Will the 2012 SHIELD Act STOP the Patent Trolls?

Patent trolls, technically referred to as non-practicing entities (NPEs), are people who file outrageous patent lawsuits that often threaten the viability of the firms they attack.  Patent trolls are major thorns for America’s small tech companies, and combined to cost some of those companies over $29 Billion dollars in 2011 alone.

One Oregon Democrat, Representative Peter DeFazio decided to bring this costly and underhanded matter to the attention of Congress. In late July, DeFazio and Representative Jason Chaffetz (R-Utah) introduced legislation into the U.S. House of Representatives called the Saving High-tech Innovators from Egregious Legal Disputes (SHIELD) Act [PDF].

The bill is designed to discourage NPEs from filing frivolous lawsuits by requiring the Patent Troll to pay the defendants’ legal costs if their suit is unsuccessful.  The key language of the bill seeks “To amend chapter 29 of title 35, United States Code, to provide for the recovery of computer hardware and software patent litigation costs in cases where the court finds the claimant did not have a reasonable likelihood of succeeding, and for other purposes.

Why is this helpful?  Julie Samuels, an attorney who focuses on intellectual property issues at the nonprofit Electronic Frontier Foundation explained that, “Patent litigation has been called ‘the sport of kings’ because of the high cost.  It can cost tens of millions of dollars to defend a suit…while big companies might be able to afford the fees, smaller companies can’t and are left having to pay up and settle.”

Hopefully the 2012 SHIELD Act will turn the thorn on Patent Trolls for good. Rep. Chaffetz said, “The SHIELD Act ensures that American tech companies can continue to create jobs rather than waste resources on fending off frivolous lawsuits.”

Patent Protection and Sales Bans: Does the Consumer Lose Out?

A company has the right to protect its innovation through the patent application system and rigorously defend any infringement through patent prosecution, but is there a gray area that jeopardizes a consumer’s right to a competitive market?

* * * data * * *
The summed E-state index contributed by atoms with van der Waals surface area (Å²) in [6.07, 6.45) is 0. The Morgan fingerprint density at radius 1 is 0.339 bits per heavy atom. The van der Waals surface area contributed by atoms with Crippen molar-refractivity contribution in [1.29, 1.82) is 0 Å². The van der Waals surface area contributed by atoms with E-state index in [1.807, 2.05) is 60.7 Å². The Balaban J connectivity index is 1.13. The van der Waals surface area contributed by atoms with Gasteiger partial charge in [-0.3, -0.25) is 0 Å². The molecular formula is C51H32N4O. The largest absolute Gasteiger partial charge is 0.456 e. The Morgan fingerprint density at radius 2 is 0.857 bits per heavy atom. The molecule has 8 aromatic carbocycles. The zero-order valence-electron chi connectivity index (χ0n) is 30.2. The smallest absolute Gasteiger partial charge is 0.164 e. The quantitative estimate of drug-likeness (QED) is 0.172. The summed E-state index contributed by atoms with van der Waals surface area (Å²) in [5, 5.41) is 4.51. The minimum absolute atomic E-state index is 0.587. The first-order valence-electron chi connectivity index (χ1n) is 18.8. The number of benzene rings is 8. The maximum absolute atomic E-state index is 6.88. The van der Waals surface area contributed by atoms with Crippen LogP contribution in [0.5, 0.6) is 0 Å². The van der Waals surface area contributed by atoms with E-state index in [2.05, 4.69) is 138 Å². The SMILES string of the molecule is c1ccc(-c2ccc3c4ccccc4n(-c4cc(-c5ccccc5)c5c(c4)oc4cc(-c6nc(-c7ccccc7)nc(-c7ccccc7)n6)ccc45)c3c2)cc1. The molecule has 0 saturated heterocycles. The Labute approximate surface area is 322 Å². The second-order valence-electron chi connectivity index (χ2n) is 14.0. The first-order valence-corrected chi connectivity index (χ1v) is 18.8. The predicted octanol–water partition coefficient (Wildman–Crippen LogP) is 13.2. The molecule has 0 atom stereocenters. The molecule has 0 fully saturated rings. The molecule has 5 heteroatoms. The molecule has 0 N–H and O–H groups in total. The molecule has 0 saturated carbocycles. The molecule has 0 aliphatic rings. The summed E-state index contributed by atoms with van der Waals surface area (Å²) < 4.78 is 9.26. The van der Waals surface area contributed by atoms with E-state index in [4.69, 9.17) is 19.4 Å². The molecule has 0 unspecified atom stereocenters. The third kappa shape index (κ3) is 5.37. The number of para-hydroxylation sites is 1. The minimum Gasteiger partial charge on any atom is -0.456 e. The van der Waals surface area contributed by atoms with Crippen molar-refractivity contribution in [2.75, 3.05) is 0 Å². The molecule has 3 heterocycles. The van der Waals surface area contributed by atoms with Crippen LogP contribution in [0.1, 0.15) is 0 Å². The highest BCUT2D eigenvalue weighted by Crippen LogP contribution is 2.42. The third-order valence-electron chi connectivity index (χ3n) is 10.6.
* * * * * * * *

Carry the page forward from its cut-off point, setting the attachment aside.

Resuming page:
Take the recent litigation by Apple vs. Samsung  into account, where Apple alleged that Samsung’s Galaxy Note Tablet contains their technology and styling, and you could find an argument for consumer choice. When technological advances create a situation where the consumer market demands a synchronized approach to product usability, is it fair that an ongoing prosecution can effectively remove a brand from the market by stopping sales?

 

In this fast-paced world, is it viable to expect a consumer to spend days relearning a completely different user interface every time they happen to change brands? With the current fines levied on Samsung, there’s no doubt that Apple has had prior cause for complaint to protect its patents, but how will ongoing litigation effect consumer choice if a sales halt is called?

 

What may be the biggest cause for consumer alarm is the idea of a product monopoly, which could create elevated prices in the market. Patent protection and prosecution, with competitive consumer choice in mind, can therefore become a minefield for any company with a consumer-focused public image to maintain.

 

In the technology field, patent prosecution is widespread, so it is essential that patent designs are detailed and all-encompassing to create a clear route to prosecution should an infringement occur. Whether the route for prosecution should also entail a sales ban is something that savvy inventors and businesses need to discuss with their patent attorneys going forward in this consumer-lead market.